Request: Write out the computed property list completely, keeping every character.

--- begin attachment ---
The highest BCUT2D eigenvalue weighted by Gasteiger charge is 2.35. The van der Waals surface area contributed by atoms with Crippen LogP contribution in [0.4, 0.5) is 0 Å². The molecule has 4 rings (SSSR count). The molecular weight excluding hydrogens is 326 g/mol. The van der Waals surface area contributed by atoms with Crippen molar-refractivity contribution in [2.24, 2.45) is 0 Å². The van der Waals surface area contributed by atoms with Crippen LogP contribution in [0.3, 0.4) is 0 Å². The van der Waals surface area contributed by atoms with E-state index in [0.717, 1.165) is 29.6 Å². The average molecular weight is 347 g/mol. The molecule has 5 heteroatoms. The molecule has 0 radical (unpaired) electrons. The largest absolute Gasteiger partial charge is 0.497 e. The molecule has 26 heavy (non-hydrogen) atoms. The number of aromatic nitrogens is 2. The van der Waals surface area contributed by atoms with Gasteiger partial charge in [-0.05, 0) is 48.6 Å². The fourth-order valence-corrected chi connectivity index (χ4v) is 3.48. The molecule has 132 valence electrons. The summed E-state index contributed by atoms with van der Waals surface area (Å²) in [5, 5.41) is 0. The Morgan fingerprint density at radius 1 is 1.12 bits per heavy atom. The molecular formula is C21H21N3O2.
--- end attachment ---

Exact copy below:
The highest BCUT2D eigenvalue weighted by Gasteiger charge is 2.35. The van der Waals surface area contributed by atoms with Crippen LogP contribution in [0.4, 0.5) is 0 Å². The molecule has 4 rings (SSSR count). The molecular weight excluding hydrogens is 326 g/mol. The van der Waals surface area contributed by atoms with Crippen molar-refractivity contribution in [2.24, 2.45) is 0 Å². The van der Waals surface area contributed by atoms with Crippen LogP contribution in [0.3, 0.4) is 0 Å². The van der Waals surface area contributed by atoms with E-state index in [0.717, 1.165) is 29.6 Å². The average molecular weight is 347 g/mol. The molecule has 5 heteroatoms. The molecule has 0 radical (unpaired) electrons. The largest absolute Gasteiger partial charge is 0.497 e. The molecule has 26 heavy (non-hydrogen) atoms. The number of aromatic nitrogens is 2. The van der Waals surface area contributed by atoms with Gasteiger partial charge in [-0.05, 0) is 48.6 Å². The fourth-order valence-corrected chi connectivity index (χ4v) is 3.48. The molecule has 132 valence electrons. The summed E-state index contributed by atoms with van der Waals surface area (Å²) in [5, 5.41) is 0. The Morgan fingerprint density at radius 1 is 1.12 bits per heavy atom. The molecular formula is C21H21N3O2.